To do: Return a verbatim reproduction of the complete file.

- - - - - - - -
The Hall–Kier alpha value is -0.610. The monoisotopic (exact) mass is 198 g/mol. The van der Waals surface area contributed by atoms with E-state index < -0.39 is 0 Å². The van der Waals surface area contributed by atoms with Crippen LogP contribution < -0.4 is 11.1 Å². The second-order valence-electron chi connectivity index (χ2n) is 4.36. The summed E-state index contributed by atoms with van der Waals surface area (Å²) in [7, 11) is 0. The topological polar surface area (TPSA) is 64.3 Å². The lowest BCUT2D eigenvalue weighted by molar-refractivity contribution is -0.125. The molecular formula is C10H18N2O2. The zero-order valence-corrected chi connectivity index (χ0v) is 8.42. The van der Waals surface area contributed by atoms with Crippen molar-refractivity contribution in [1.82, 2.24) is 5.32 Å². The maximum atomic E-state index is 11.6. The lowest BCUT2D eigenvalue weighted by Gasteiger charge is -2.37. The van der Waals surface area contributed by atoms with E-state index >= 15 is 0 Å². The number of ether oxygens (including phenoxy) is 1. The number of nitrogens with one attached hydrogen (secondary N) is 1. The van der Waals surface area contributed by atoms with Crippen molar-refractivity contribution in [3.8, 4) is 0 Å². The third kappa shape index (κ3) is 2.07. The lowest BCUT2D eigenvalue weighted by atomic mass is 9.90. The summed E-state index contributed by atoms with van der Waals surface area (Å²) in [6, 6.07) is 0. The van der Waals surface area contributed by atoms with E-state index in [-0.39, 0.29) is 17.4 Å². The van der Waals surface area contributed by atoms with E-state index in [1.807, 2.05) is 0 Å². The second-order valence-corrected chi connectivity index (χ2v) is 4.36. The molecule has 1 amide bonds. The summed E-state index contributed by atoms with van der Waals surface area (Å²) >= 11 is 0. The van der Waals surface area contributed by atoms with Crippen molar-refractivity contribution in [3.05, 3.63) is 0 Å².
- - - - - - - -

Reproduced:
The Hall–Kier alpha value is -0.610. The monoisotopic (exact) mass is 198 g/mol. The van der Waals surface area contributed by atoms with E-state index < -0.39 is 0 Å². The van der Waals surface area contributed by atoms with Crippen LogP contribution < -0.4 is 11.1 Å². The second-order valence-electron chi connectivity index (χ2n) is 4.36. The summed E-state index contributed by atoms with van der Waals surface area (Å²) in [7, 11) is 0. The topological polar surface area (TPSA) is 64.3 Å². The lowest BCUT2D eigenvalue weighted by molar-refractivity contribution is -0.125. The molecular formula is C10H18N2O2. The zero-order valence-corrected chi connectivity index (χ0v) is 8.42. The van der Waals surface area contributed by atoms with Crippen molar-refractivity contribution in [1.82, 2.24) is 5.32 Å². The maximum atomic E-state index is 11.6. The lowest BCUT2D eigenvalue weighted by Gasteiger charge is -2.37. The van der Waals surface area contributed by atoms with E-state index >= 15 is 0 Å². The number of ether oxygens (including phenoxy) is 1. The number of nitrogens with one attached hydrogen (secondary N) is 1. The van der Waals surface area contributed by atoms with Crippen molar-refractivity contribution in [3.8, 4) is 0 Å². The third kappa shape index (κ3) is 2.07. The lowest BCUT2D eigenvalue weighted by atomic mass is 9.90. The summed E-state index contributed by atoms with van der Waals surface area (Å²) in [6, 6.07) is 0. The van der Waals surface area contributed by atoms with E-state index in [-0.39, 0.29) is 17.4 Å². The van der Waals surface area contributed by atoms with E-state index in [1.807, 2.05) is 0 Å². The second-order valence-corrected chi connectivity index (χ2v) is 4.36. The molecule has 1 amide bonds. The summed E-state index contributed by atoms with van der Waals surface area (Å²) >= 11 is 0. The van der Waals surface area contributed by atoms with Crippen molar-refractivity contribution in [3.05, 3.63) is 0 Å².